Budgeting for your build project

Budgeting can make or break a project. The more accurate your estimates, and calculations, the more likely you will build your dream home without any crippling over spends.

Things to keep in mind: a contingency of 10–20% will act as a cushion against unexpected costs. Most people suggest a 10% contingency for a flat site where the ground conditions are known, and 20% for a sloping site or one where you’re not sure what may lie below. A very rough guide is that one degree of slope costs an extra £1,000, so a 45% degree slope may give you fantastic views, and easier drainage, but may cost an extra £45,000 in groundworks. The exact amount depends on a number of relevant factors, including ground stability, the water table, and whether the spoil has to be taken to landfill. Groundworks are normally the part of building a house which is the most difficult to cost accurately in advance.

Changing your mind about the layout or specification of your home as you go can dramatically increase the costs. So work out exactly what you want before you start on site, and then stick to it. The more time you spend planning in advance; the more likely you are to keep to your budget.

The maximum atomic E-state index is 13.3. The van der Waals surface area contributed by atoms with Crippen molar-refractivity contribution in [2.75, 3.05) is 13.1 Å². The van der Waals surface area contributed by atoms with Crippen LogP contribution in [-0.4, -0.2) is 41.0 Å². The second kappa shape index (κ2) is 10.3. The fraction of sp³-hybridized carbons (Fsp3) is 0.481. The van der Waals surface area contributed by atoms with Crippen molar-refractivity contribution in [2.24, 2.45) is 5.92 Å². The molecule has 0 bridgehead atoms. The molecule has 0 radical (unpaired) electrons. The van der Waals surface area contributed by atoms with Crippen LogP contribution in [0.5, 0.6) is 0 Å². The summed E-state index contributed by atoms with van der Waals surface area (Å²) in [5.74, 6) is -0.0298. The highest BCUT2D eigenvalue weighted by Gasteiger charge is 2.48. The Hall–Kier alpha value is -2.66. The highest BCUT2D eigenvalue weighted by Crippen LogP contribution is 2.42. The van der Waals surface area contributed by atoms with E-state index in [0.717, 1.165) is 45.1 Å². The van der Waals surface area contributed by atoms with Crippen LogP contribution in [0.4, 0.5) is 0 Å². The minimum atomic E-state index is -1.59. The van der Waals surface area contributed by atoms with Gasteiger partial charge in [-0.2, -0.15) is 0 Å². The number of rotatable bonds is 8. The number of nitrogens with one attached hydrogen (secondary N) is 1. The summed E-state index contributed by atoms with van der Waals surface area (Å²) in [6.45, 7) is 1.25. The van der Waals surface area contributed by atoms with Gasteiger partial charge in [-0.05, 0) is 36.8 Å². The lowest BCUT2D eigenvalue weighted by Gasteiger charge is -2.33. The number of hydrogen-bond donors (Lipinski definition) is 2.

On a new house you will probably be eligible for a fair sized VAT refund – typically you may reclaim about £10,000 on the cost of the building materials you use. But you have to pay the VAT out before you can reclaim it, you have to keep good records, and you have to reclaim the VAT within three months of completion. About a third of all self builders fail to do this, so they miss out of a big tax refund.

Top Tips for stretching your Self-build budget

For general guidance on how to make your budget go as far as possible, see:


Self-build budget tools – how much does it cost to build

There are several free online ready reckoners that help you estimate the rough cost of your proposed home. It is well worth comparing several as costs may be calculated on previous year costings, so a cross section will provide a clearer picture. In particular, materials increases and shortages have had a significant impact on build costs, with many contractors unable to guarantee quotes more than a few weeks ahead.

ASBA, the Association of Self Build Architects has some useful resources, including a budgeting sheet that sets out some standard costs. Check out its resources here.

Sometimes a self builder will employ a quantity surveyor (QS) or a building estimator to prepare really detailed construction estimates for them. To find a good QS or estimator, ask other self builders near you who they used and if they would recommend them. You can also get details of local QSs from the Royal Institution of Chartered Surveyors.

If you are hunting for a building estimator, try the The Chartered Institute of Building using “estimating” as a search term.

You could also try:

There are also a growing number of online estimating services such as:

Finally, there are a number of paid for software packages to help self builders work out their own construction costs, and there are several building cost guidance books available. Check:

Please note, NaCSBA cannot endorse any of these tools or services, so research and compare before committing to one or another.